On May 31, 2007, at 2:47 PM, Dieter Maurer wrote:
Jim Fulton wrote at 2007-5-31 14:15 -0400:
I fear my colleagues responsible to maintain the productive versions
would not be happy:
They want the system to be as stable as possible.
If they need to introduce a new component, they usually
prefer to just add this one component. Only if this forces
other updates, they reluctantly will make them.
The motivation for this behaviour: even if a newer version
is supposed to be backward compatible, it often has slightly
behaviour which may trigger bugs in the other parts of a complex
I agree, but this control should occur at at a different place. I
suggest that when deploying or releasing an application or system,
you want to fix all of the versions so that a released or deployed
configuration is repeatable and so that changes are introduced in a
controlled way. This can be done in a number of ways. You can have
an application meta-package that specifies all of the versions, or,
if you are using buildout, you can use buildout's facilities for
For individual reusable "library packages", you want to make the
dependencies as non-restrictive as possible so as to maximize
flexibility and reusability.
I agree but not to specify a minimal version and instead to assume
that always the latest release version must be used does not
maximize but reduce reusablitity.
Look at the following szenario:
In a given system module "A" is installed in version "M.m".
For some reason, another module "B" in the system cannot work with
"A" in any version "M.m'" with "m' > m".
I think a ' is missing above. I assume you mean that B requires "A
I know that this violates your assumption that any newer minor
is compatible with any older one (in the same major release).
Unfortunately, such things happen....
Sure. For example, then A doesn't follow the rules and people will
have to use an inconvenient specification for it. This will often be
the case for non-Zope packages. For example, if Python was a
distribution, it would, sadly, have this property.
Now assume we want to install module "C" which needs "A" in version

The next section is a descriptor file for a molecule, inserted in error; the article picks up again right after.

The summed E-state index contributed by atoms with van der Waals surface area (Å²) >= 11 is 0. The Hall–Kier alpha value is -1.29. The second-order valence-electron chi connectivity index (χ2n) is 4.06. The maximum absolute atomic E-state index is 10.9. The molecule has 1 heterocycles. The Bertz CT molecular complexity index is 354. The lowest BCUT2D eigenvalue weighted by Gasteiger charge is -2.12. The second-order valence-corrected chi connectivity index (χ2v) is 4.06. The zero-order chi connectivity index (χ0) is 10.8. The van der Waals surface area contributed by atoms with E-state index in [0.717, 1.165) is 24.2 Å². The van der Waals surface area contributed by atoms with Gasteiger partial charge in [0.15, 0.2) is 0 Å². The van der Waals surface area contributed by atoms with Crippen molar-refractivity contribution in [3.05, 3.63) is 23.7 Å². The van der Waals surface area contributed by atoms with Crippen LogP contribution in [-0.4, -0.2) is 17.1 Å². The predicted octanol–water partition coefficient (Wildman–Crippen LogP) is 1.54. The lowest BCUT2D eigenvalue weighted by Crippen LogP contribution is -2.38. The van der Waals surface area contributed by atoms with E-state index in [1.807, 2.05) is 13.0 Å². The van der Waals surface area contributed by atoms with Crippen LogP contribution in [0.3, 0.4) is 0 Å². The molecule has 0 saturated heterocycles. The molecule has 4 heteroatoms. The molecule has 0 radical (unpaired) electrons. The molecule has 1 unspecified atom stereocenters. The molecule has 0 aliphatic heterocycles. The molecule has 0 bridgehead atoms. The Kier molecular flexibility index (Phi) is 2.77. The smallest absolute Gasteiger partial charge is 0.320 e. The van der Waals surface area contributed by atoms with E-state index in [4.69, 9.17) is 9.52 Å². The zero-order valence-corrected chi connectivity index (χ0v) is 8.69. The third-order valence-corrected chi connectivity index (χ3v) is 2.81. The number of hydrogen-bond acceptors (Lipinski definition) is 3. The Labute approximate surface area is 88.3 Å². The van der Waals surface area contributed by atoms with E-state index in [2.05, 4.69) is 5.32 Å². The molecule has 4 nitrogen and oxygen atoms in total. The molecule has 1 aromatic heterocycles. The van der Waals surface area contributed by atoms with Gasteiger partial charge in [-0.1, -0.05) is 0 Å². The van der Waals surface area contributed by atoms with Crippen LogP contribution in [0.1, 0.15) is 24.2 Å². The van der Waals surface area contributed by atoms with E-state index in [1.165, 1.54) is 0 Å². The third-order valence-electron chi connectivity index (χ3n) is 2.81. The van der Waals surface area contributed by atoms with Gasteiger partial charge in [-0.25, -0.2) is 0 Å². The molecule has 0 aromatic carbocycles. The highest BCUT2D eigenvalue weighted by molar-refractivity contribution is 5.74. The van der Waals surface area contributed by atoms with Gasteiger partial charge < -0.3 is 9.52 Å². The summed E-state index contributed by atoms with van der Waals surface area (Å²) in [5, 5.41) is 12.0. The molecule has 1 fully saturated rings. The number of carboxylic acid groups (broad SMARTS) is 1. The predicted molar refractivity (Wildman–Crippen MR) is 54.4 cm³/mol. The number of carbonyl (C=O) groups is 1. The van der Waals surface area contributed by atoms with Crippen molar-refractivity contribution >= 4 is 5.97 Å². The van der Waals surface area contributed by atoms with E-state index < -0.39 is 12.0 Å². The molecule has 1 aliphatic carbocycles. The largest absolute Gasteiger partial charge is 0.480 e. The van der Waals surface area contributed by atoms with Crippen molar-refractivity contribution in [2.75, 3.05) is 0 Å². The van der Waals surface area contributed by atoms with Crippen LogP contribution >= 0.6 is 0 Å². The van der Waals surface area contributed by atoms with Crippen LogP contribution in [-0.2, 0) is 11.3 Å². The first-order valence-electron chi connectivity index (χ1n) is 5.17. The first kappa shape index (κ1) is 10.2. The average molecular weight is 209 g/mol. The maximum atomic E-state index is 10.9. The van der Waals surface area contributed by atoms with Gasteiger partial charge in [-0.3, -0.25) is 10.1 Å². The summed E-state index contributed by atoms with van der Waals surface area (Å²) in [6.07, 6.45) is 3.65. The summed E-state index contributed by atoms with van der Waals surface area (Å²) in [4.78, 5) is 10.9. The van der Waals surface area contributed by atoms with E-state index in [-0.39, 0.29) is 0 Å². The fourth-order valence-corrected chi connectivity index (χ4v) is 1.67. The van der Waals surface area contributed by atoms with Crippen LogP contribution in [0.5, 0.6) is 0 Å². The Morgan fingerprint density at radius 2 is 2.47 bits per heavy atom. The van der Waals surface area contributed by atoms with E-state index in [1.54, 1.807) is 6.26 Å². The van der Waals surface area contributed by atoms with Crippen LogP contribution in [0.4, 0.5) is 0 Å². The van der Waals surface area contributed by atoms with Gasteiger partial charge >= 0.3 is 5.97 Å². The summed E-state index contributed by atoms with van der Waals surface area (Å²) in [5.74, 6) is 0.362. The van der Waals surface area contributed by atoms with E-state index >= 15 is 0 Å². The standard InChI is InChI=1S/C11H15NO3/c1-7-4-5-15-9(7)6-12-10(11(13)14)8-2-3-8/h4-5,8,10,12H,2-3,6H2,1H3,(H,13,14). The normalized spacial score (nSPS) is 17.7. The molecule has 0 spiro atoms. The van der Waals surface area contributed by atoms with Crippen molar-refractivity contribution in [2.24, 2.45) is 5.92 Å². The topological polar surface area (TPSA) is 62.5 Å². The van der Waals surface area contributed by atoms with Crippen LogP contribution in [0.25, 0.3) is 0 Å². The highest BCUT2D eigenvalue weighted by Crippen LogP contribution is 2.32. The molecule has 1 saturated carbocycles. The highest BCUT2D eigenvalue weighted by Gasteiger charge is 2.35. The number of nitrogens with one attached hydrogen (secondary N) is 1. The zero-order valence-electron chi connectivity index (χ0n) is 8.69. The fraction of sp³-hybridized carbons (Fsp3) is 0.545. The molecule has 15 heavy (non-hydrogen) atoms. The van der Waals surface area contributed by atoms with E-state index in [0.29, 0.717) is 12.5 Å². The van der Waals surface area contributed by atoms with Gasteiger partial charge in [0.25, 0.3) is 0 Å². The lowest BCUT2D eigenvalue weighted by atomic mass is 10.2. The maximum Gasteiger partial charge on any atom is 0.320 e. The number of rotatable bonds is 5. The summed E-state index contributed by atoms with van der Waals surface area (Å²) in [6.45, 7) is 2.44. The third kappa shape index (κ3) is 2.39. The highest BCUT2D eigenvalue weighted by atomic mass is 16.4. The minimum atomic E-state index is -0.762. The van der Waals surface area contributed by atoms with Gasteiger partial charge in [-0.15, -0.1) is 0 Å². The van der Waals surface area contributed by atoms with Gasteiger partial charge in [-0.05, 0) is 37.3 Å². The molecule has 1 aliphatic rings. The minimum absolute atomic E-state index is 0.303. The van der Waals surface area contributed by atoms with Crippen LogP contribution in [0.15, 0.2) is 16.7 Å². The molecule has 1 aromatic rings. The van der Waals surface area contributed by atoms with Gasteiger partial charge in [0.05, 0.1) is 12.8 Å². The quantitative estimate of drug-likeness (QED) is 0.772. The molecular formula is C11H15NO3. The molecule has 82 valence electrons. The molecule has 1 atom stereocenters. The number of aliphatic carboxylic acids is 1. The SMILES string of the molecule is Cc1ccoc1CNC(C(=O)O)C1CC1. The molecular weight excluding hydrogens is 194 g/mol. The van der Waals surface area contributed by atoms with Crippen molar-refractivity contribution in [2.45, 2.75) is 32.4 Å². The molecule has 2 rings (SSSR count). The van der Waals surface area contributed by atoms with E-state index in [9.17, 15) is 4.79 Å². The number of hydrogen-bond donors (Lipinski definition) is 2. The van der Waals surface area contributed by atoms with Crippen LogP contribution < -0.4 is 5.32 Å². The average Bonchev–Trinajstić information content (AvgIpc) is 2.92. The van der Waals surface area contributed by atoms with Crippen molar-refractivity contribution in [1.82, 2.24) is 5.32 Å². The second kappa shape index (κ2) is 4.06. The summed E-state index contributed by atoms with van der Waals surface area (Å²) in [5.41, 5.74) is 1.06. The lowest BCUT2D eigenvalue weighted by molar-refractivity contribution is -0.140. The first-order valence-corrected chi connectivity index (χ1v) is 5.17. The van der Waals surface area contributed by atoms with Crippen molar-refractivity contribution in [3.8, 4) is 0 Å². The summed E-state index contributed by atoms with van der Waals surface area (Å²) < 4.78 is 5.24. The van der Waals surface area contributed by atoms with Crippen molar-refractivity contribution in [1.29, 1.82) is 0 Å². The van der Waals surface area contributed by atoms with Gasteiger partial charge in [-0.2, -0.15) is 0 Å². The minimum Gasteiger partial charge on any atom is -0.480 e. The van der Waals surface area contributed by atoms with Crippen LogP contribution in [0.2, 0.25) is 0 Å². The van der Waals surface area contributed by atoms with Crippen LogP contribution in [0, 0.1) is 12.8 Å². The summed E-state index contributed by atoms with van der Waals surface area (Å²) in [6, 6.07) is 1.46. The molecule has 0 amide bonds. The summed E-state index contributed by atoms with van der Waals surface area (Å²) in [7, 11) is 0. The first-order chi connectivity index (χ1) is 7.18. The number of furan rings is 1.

Given the backward-compatibility policy of A, C's author has made an
If "M.*" implicitly means: the newest minor release in the "M" series,
then "C" cannot be installed in the hypothetical system.
It means that any version of A in the M series should work. It
doesn't mean that the latest is required. If the requirements of the
"system" listed B before listing C, then a version of A compatible
with B would get used and that would also work with C.
If, on the other hand, if C is listed before B, then, using the
current setuptools algorithm, the latest version of A will be used
and will be incompatible with B. (Eventually, we'll switch to a
If, on the other hand, the dependency is expressed by "A >=M.m, <=
then "C" can be installed.
Assuming that this is C's dependency, it doesn't make any
difference. If C is named before B, you'll still get a version
If your suppositions are only a form of introduction for the "M.*"
(or "M*", if you prefer) but does not affect the semantics of "M.*",
i.e. if "M.*" means 'needs the module in *any* "M" version',
then I have no objections.
That's exactly what I meant. In fact, I meant exactly what I said,
which was that:
"project_name V.*" would be equivalent to "project_name >=V, <V.
Even for me "M.*" is nicer than "M.99999".
More importantly, IMO, "A M.*" is nicer than "A >=M, <M.99999".
I also think that:
"A M" is nicer than "A M.*".
Jim Fulton mailto:[EMAIL PROTECTED] Python
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